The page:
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Interview: Actor Blake Ritson Talks 'Krypton,' 'Da Vinci's Demons' and 'Bricks'

March 10, 2018Ben Mk






In popular culture and beyond, the villain often gets a bad rap. But for an actor, it's sometimes more satisfying to play the tortured antagonist than to play the clean-cut good guy. Of course, there are always exception to the rule. But as actor Blake Ritson can attest, the line between playing a villain versus playing a hero is often purely subjective.

Best known for his role as the scheming Girolamo Riario in David S. Goyer's Da Vinci's Demons, Ritson can next be seen playing one of DC Comics' most infamous villains, Brainiac, in the upcoming SyFy series Krypton. I caught up with the UK actor to chat about these roles, his role in the short film Bricks, and to find out which type of part speaks to him more — protagonists or antagonists.


First off, how did you come to be involved in Bricks?

Ritson: Before [director Neville Pierce and I] ever met, we had a friend in common, a lovely director (Debs Patterson,) who I was at university with. She introduced us to each other over email. Nev sent over the script for Bricks, and I remember thinking that the the writing was really fresh and exciting. The relationship between the two characters, and the simmering disquiet was really expertly handled. So I met up for a cup of tea with Nev, and he discussed the layers of the script and the tone of the piece as he imagined it playing out.

It sounded like a really fun project, and Nev's delightful, so I jumped on board. Jason Flemyng was already attached at this point, but had quite a number of ongoing filming commitments, and I was filming a couple of things at the time, so it became a kind of waiting game for us both to have a weekend free to shoot while we were in the same continent. Nev was very patient.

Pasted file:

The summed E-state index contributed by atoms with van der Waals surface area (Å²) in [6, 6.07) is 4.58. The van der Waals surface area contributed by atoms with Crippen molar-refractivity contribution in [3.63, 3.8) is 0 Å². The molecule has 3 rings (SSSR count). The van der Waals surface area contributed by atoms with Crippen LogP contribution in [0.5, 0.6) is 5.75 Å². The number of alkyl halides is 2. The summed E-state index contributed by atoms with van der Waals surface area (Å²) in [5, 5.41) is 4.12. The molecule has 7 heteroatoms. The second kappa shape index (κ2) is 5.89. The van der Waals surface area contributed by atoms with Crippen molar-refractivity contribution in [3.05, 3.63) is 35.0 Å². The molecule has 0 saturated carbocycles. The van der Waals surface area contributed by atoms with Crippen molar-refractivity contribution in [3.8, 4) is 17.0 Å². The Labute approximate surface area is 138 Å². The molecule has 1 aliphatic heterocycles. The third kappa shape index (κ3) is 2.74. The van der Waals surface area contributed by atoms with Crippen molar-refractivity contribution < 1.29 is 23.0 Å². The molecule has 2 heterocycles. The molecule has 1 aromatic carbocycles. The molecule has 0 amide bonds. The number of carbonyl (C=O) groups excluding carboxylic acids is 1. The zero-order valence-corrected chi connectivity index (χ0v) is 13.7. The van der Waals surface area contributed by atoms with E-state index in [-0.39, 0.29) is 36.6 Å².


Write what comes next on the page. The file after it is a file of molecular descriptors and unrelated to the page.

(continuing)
Your character in Bricks is a tricky one to play right. Not to give away anything, but you kind of have to play him one way and then turn on a dime. What do you tend to gravitate more to as an actor, antagonists or protagonists?

Ritson: I suppose I'd have to concede that at the moment, I'm more drawn to playing antagonists, as I've been playing a succession of somewhat dark, morally dubious characters over the last few years. But I also think that the distinction between antagonist and protagonist is purely a question of perspective. Most individuals sees themselves as the hero of their own narrative. I've played characters who've objectively committed monstrous actions, but from their perspective they are entirely justified, as they are undertaken for the noblest of causes.

These days, there are a number of TV shows and films which embrace the moral complexity of individuals, and with it, the dissolution of a binary order of heroes and villains. 'Good' characters do terrible things. 'Terrible' characters act heroically. With a show like Game of Thrones, the distinction between antagonist and protagonist is incredibly fluid and indistinct. At some level it then becomes a question of semantics. Many of the great characters on-screen right now are antiheroes. As long as you're fighting a greater evil, you're essentially deemed a protagonist, however questionably you act.

From a performance level, the other thing about antagonists and antiheroes is that, more often than not, they are deeply disturbed or broken at some level, and playing characters with layers of inner turmoil and complexity is always a fun challenge!